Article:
*t*can take any value between the dead water level and the maximum reservoir volume. The optimal reservoir release for a certain period is a function of the reservoir content. Therefore, the open-loop operating strategy described in Ref. [14] is not quite acceptable for listing as a stochastic reservoir management problem. Therefore, in this paper we consider the initial reservoir storage level as a random variable also.

The random variables inflow and initial storage have known marginal probability distribution functions (PDF), *f*(*I _{k}*) and

*f*(

*S*

_{0, i}), respectively, as a result of fitting a distribution to available historical data. However, the distributions of the sums have to be found. This is accomplished through a step-by-step iterative convolution method:

For *k* = 1, iterative convolution is used to reduce the two random variables *Ĩ _{i}^{k}* and

where *r*_{min} ≤ *r* ≤ *r*_{max}, *p _{i}^{I}* is the probability distribution of inflow,

*p*is the probability distribution of the initial storage. The summation is carried out over the variable

_{J}^{S}*I*, and hence, expression (26) yields:

The magnitudes of *r _{min}* and

*r*are found from

_{max}*r*=

_{min}*i*-

_{min}*j*=

_{max}*a*-

*d*and

*r*=

_{max}*i*-

_{max}*j*=

_{min}*b*-

*c*under the constraints

*a*≤

*i*≤

*b*and

*c*≤

*j*≤

*d*.

From *k* = 2 to *k* = *N*, the recursive equation for convolution can be expressed in genral form as in [24] as follows:

where *r _{min}* =

*i*+

_{min}*j*,

_{min}*r*=

_{max}*i*+

_{max}*j*, under the constraints:

_{max}*a*≤

*i*≤

*b*and

*c*≤

*j*≤

*d*.

The problem formulation becomes similar to linear formulation in the deterministic approach; Eq. (6) with the addition of the deterministic chance constraint and Eq. (25) can be solved with the same linear programming approach as the deterministic model formulation.

#### 3.2.3. Stage two and three: consideration of resources and technical uncertainty using a fuzzy approach

If in stage 2 historical data are scarce, we can apply a fuzzy approach for both resources and technical uncertainty. The reservoir operation optimization model formulation will be expanded to utilize the fuzzy linear optimization approach, and in doing so, it will depart from the classical assumptions that all coefficients of the constraints need to be crisp numbers [25]. In the present section, a FLP formulation based on the work of [25] and further by Tanaka et al. [18] that considers both technological coefficients and resources characterized by uncertainty is presented in brief as follows:

The fuzzy version of the traditional linear programming optimization problem presented in Eq. (29) is:

The manager’s targets and system boundaries are the inequalities in the fuzzy system. The equation expressed that the manager’s targets can be lower than his/her desired level z_{0}. The same applies to the boundaries that they should be in the tolerance level *b*. The importance of targets and the constraints is set at the same level. For fully symmetric objective and constraints, Zimmermann [26] formulated the problem in simplified form as follows:

where

The following expression for the (monotonically decreasing) linear membership function was proposed by Zimmerman for the *j ^{th}* fuzzy inequality (

*Bx*)

_{j}≤

*d*.

_{j}where *d _{j}* and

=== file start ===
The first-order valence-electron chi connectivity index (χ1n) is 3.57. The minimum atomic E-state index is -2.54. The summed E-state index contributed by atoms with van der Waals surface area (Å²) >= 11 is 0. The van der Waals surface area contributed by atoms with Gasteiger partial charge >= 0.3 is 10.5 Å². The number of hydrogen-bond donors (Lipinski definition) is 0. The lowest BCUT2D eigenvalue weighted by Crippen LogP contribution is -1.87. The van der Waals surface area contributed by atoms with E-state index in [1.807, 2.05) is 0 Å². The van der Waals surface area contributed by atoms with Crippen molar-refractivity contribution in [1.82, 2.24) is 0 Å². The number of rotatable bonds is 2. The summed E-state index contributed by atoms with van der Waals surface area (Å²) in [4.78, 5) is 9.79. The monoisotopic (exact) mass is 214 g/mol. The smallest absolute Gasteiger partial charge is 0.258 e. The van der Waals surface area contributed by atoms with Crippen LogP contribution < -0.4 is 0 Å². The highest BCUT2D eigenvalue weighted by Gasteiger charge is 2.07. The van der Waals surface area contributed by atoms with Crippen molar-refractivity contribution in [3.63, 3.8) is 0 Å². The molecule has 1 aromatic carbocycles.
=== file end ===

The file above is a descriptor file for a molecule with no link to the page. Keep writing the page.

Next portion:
*p*are the desired level and the tolerance for violation of the

_{j}*j*inequality, respectively. A

^{th}*j*membership function value of 1 denotes that the targets and constraints are fully satisfied. Violating the constraint outside the tolerance band,

^{th}*p*gives a membership value of 0 and in-between values are linear. The membership function of the fuzzy set “decision” of model in Eq. (6) including the linear membership functions is shown below. The problem of finding the maximum decision is to choose x

_{j}^{*}such that

In other words, the problem is to find the x^{*} ≥ 0 which maximizes the minimum membership function value. This value satisfies the fuzzy inequalities, (*Bx*)_{j} ≤ *d _{j}* with the degree of x* [18].

Substituting the expression (31) for linear membership function into Eq. (32) yields

The fuzzy set for decision can be transformed to an equivalent conventional linear programming problem by introducing the auxiliary variable λ:

subject to

It should be emphasized that the above formulation is for a minimization of the objective function and less than constraints and thus should be modified appropriately for other conditions.

Using the fuzzy optimization approach just described, and using the deterministic model given by Eq. (6) with modification for considering linear membership function for “greater than” constraints, the fuzzy formulation becomes:

Subject to

Expanding by substituting for (*Bx*)_{j}

all other constraints for *k* = 1, …, *N* and *i* = 1, …, *M*

## 4. Numerical example

The following demonstrates the application of the methodology for a reservoir cascade composed of three projects. All stages will be shown, from deterministic to its modification for the implementation of the probabilistic and fuzzy domains.

### 4.1. Case study

The reservoir cascade optimization case study is the Wuyang cascade system in the People’s Republic of China. An optimization problem is formulated for 12-month time period (*k* = 12) as discussed in preceding sections and solved using data provided from the Institute of Hydraulic and Water Research. The available data are listed in **Table 1**. It is from 1953 to 2009 and includes the constraints in storage capacity and the stream flows.